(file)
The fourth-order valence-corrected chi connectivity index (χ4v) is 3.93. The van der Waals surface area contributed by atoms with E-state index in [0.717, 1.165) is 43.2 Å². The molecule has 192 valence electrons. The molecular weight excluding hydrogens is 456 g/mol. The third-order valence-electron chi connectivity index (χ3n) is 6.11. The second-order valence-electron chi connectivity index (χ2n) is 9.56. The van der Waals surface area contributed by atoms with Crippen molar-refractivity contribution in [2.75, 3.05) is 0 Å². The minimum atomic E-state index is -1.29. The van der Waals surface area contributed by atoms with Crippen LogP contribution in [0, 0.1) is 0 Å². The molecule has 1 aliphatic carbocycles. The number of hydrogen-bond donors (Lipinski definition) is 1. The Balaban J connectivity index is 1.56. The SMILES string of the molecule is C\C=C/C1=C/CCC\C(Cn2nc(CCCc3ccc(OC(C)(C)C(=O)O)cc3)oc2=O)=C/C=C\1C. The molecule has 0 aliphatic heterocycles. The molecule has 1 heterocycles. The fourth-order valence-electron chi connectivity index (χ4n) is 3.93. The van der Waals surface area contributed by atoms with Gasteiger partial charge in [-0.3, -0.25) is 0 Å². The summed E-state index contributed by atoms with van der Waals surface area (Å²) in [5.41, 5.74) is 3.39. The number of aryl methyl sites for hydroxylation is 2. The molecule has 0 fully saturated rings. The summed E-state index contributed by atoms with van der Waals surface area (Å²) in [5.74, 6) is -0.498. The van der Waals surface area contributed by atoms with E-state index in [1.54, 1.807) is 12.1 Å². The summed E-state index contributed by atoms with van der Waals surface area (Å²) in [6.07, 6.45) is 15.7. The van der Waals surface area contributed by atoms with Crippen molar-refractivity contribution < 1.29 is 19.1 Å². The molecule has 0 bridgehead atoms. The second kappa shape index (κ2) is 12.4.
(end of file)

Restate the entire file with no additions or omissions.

The fourth-order valence-corrected chi connectivity index (χ4v) is 3.93. The van der Waals surface area contributed by atoms with E-state index in [0.717, 1.165) is 43.2 Å². The molecule has 192 valence electrons. The molecular weight excluding hydrogens is 456 g/mol. The third-order valence-electron chi connectivity index (χ3n) is 6.11. The second-order valence-electron chi connectivity index (χ2n) is 9.56. The van der Waals surface area contributed by atoms with Crippen molar-refractivity contribution in [2.75, 3.05) is 0 Å². The minimum atomic E-state index is -1.29. The van der Waals surface area contributed by atoms with Crippen LogP contribution in [0, 0.1) is 0 Å². The molecule has 1 aliphatic carbocycles. The number of hydrogen-bond donors (Lipinski definition) is 1. The Balaban J connectivity index is 1.56. The SMILES string of the molecule is C\C=C/C1=C/CCC\C(Cn2nc(CCCc3ccc(OC(C)(C)C(=O)O)cc3)oc2=O)=C/C=C\1C. The molecule has 0 aliphatic heterocycles. The molecule has 1 heterocycles. The fourth-order valence-electron chi connectivity index (χ4n) is 3.93. The van der Waals surface area contributed by atoms with Gasteiger partial charge in [-0.3, -0.25) is 0 Å². The summed E-state index contributed by atoms with van der Waals surface area (Å²) in [5.41, 5.74) is 3.39. The number of aryl methyl sites for hydroxylation is 2. The molecule has 0 fully saturated rings. The summed E-state index contributed by atoms with van der Waals surface area (Å²) in [5.74, 6) is -0.498. The van der Waals surface area contributed by atoms with E-state index in [1.54, 1.807) is 12.1 Å². The summed E-state index contributed by atoms with van der Waals surface area (Å²) in [6.07, 6.45) is 15.7. The van der Waals surface area contributed by atoms with Crippen molar-refractivity contribution < 1.29 is 19.1 Å². The molecule has 0 bridgehead atoms. The second kappa shape index (κ2) is 12.4.